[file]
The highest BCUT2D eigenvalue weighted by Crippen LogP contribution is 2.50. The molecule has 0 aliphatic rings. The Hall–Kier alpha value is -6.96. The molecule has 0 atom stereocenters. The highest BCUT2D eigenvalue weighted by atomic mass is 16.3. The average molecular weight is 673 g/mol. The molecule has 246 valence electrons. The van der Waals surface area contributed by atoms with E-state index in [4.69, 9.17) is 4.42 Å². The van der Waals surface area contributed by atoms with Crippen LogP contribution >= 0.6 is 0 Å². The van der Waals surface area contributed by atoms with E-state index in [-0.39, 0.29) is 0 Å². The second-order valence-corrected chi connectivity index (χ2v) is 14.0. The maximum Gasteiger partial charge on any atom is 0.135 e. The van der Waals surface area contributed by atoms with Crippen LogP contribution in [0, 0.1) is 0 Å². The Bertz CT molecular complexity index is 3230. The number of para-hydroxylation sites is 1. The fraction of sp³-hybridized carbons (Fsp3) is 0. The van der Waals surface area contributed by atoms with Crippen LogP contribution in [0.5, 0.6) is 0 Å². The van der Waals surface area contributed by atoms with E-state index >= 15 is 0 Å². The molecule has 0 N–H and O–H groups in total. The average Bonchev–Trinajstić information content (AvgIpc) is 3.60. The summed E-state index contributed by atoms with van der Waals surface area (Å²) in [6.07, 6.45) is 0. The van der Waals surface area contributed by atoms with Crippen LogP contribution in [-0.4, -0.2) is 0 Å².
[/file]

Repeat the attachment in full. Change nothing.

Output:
The highest BCUT2D eigenvalue weighted by Crippen LogP contribution is 2.50. The molecule has 0 aliphatic rings. The Hall–Kier alpha value is -6.96. The molecule has 0 atom stereocenters. The highest BCUT2D eigenvalue weighted by atomic mass is 16.3. The average molecular weight is 673 g/mol. The molecule has 246 valence electrons. The van der Waals surface area contributed by atoms with E-state index in [4.69, 9.17) is 4.42 Å². The van der Waals surface area contributed by atoms with Crippen LogP contribution >= 0.6 is 0 Å². The van der Waals surface area contributed by atoms with E-state index in [-0.39, 0.29) is 0 Å². The second-order valence-corrected chi connectivity index (χ2v) is 14.0. The maximum Gasteiger partial charge on any atom is 0.135 e. The van der Waals surface area contributed by atoms with Crippen LogP contribution in [0, 0.1) is 0 Å². The Bertz CT molecular complexity index is 3230. The number of para-hydroxylation sites is 1. The fraction of sp³-hybridized carbons (Fsp3) is 0. The van der Waals surface area contributed by atoms with Crippen LogP contribution in [0.5, 0.6) is 0 Å². The van der Waals surface area contributed by atoms with E-state index >= 15 is 0 Å². The molecule has 0 N–H and O–H groups in total. The average Bonchev–Trinajstić information content (AvgIpc) is 3.60. The summed E-state index contributed by atoms with van der Waals surface area (Å²) in [6.07, 6.45) is 0. The van der Waals surface area contributed by atoms with Crippen LogP contribution in [-0.4, -0.2) is 0 Å².